The book I am currently reading
It is never a book. Now I have freed myself from reading about Paris, so I am finishing up Hermione Lee’s great Tom Stoppard biography and am exhilarated by the amount of ideas it contains. I’m in the last chapters of Anthony Trollope’s Eustace diamonds And I don’t want it to end And I am deeply moved by Durs Grünbein Porcelain, his hymn to the destruction of Dresden, translated by Karen Leeder. I did not know his poetry and I became an evangelist.
The book that changed my life
Cousin Levi’s Wrench. It is his novel about why we do things, what it means to slowly create an object. I felt that someone knew that books were some kind of creation.
The book I wish I had written
I wanted to be a poet. I am not, but I have spent years of my life reading poetry and it is Paul Celan’s work that has proven to be a constant. Much of my work in ceramics is a conversation with Celan. His poems are fractured, compressed and radiant. He wrote in German, so I need his words together with the translation. I loved the Michael Hamburger versions and more recently the Pierre Joris editions, in particular Breathturn into Timestead, an edition of his later poetry compilation.
The book that most influenced my writing
The leopard by Giuseppe Tomasi di Lampedusa when we have the information. It is done with such delicacy that one does not notice the changes of register until one discovers that an entire dynasty has collapsed, the certainties are unraveled, the treasures have been turned to dust. He said in his last letter that the dog was the key to his entire novel, and when I reread it I feel that this is true: write in the details, keep the energy restless.
The last book that made me cry
Last week I reread Denise Riley’s book of poems Say something back including “A Part Song”, a long poem about pain, and that was it. It is notable.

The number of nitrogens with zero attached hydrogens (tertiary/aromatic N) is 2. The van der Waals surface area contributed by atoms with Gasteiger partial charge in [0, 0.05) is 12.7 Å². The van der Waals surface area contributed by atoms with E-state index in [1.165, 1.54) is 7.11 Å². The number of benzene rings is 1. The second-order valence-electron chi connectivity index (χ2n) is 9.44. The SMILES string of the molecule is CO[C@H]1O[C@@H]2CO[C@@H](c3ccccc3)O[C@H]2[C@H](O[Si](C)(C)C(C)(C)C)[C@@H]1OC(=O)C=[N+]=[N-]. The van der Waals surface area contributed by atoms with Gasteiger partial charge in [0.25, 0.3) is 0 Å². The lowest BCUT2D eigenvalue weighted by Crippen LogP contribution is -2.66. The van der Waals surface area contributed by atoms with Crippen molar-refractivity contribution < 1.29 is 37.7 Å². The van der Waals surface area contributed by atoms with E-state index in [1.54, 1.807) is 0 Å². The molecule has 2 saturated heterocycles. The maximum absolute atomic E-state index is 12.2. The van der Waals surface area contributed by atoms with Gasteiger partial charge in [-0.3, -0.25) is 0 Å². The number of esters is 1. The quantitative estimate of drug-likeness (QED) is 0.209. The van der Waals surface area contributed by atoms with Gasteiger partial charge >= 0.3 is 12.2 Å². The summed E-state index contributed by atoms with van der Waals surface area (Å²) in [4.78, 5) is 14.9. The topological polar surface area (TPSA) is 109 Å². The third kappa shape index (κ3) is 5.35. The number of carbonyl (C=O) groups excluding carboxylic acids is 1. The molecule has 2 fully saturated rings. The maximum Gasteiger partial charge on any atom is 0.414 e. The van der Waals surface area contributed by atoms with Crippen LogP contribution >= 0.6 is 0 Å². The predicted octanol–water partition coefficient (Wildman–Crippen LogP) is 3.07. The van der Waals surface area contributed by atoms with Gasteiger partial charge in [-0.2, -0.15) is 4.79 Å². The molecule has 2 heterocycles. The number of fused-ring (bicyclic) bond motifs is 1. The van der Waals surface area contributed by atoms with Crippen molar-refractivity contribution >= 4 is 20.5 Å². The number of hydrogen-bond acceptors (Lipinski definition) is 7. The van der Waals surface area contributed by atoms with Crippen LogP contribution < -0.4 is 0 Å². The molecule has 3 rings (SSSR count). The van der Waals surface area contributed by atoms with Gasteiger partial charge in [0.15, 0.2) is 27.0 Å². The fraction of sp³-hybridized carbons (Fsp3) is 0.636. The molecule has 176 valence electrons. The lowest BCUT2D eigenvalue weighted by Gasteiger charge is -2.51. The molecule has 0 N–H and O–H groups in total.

The last book that made me laugh
Joan Aiken’s The wolves of Willoughby Chase. It’s on a shelf of children’s books in a hallway, perfect for anxiety reading in the middle of the night. It still works, it’s still fun.
The book that I couldn’t finish
It has to be from Robert Musil The man without qualities, his epic study of Viennese society. It is of “immeasurable importance,” according to the propaganda, which has not helped me get through the last 500 pages.
The book that I am ashamed of not having read
Genji’s Tale by Murasaki Shikibu. Japan has been a part of my life since I was 17, and I nodded my head and murmured so many conversations about it over the past 40 years. So sorry.
The book that I give you as a gift
Three favorites: AS Byatt’s Peacock and vine, his beautiful essay on William Morris and the designer Fortuny; a book about search and place. By Nigel Slater Toasted It is the perfect gift as it will make the recipient cry. And from Max Porter Pain is the thing with feathers because books that collapse genres like this are exhilarating.
My first memory of reading
It may not be the earliest, but I can remember Rosemary Sutcliff’s. The eagle of the ninth with painful clarity. I am sure that the atmosphere of loss and the deep, brooding descriptions of the humid northern landscape prepared me for life.
My consolation read
Forget European literature. If I’m sick, I’ll go back to Nancy Mitford. And if I’m on a plane, it has to be Carl Hiaasen. And if I need to forget everything is Read child. Honestly.
Edmund de Waal’s new book, Letters to Camondo, is published by Chatto & Windus, £ 14.99. To order a copy to go guardianbookshop.com. Shipping charges may apply.
George is Digismak’s reported cum editor with 13 years of experience in Journalism